mutual masturbation-how carefull should we really be?
Oct 17, 2001
Dear Mr. Kull,
many questions have been answered about mutual masturbation and how safe it is. But in real life mutual masturbation involves body contacts, genital contacts (rubbing penis against penis), cumming on partners skin, exchanging hands, precum on hands,skin etc. Basically when you say that mutual masturbation is pretty safe does this pertain only to a "sterile" form of mut. masturbation where one person masturbates the other (no exchaning hand no cumming on partners skin) or does it also include exchanging hands, body rubbing, genital contact ( not penetration ), cumming on unbroken skin ?
Hopefully this question will be of interest to others and therefor posted on the web
Response from Mr. Kull
Your question addresses an important point that often comes up in this forum: what you call your behavior is not as important as what ACTUALLY HAPPENS. Risk behavior categories are very useful, but limited, because they can not always predict or explain every possible situation. Risk behavior categories presume a usual and expected set of conditions. For mutual masturbation, the presumption is that minimal to no sexual fluids will come into contact with either persons' mucous membranes or bloodstream. This is why there is no evidence of transmission occuring during mutual masturbation. Clearly your risk will be different if your partner bleeds all over your genitals while engaging in mutual masturbation (in this case, the risk category/behavior might be better identified as contact with blood, which poses a much greater risk).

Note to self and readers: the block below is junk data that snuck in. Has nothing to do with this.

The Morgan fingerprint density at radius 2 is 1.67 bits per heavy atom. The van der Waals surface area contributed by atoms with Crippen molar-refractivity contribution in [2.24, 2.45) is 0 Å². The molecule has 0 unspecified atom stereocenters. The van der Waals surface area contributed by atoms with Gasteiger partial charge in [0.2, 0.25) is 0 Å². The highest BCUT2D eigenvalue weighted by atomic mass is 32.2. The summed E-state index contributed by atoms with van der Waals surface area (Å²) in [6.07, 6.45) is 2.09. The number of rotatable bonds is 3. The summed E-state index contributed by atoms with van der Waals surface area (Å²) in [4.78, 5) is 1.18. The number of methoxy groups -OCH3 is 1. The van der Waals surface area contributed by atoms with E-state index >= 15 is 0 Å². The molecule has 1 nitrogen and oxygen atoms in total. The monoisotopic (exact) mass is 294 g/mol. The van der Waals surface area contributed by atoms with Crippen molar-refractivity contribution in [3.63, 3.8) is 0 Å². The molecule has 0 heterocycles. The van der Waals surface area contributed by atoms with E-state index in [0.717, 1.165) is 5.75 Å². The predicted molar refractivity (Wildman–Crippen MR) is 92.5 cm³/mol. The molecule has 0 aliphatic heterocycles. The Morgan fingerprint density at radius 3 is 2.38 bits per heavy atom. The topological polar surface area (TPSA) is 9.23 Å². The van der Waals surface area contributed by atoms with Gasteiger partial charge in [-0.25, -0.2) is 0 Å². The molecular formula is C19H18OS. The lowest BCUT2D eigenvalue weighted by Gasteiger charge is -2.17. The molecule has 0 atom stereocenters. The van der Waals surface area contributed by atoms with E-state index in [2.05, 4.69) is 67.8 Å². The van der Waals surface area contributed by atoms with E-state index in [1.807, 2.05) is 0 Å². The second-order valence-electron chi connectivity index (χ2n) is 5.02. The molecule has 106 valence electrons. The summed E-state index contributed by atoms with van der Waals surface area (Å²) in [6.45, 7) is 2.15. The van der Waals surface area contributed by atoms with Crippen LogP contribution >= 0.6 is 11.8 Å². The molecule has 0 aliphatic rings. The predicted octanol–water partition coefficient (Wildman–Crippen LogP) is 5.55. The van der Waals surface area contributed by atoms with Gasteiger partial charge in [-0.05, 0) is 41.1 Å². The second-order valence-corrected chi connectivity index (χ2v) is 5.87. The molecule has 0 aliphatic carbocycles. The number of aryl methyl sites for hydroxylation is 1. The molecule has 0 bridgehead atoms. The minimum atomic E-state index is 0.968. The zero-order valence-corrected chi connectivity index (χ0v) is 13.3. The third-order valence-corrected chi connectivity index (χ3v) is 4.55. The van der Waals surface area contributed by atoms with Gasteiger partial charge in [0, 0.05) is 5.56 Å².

It is important to be conscious, but not obsessed, about coming into contact with your partner's genitals and sexual fluids. Sexual transmission of HIV is only known to occur during vaginal, anal, and, to a much lesser degree, oral sex.
Get Email Notifications When This Forum Updates or Subscribe With RSS
This forum is designed for educational purposes only, and experts are not rendering medical, mental health, legal or other professional advice or services. If you have or suspect you may have a medical, mental health, legal or other problem that requires advice, consult your own caregiver, attorney or other qualified professional.
Experts appearing on this page are independent and are solely responsible for editing and fact-checking their material. Neither TheBody.com nor any advertiser is the publisher or speaker of posted visitors' questions or the experts' material.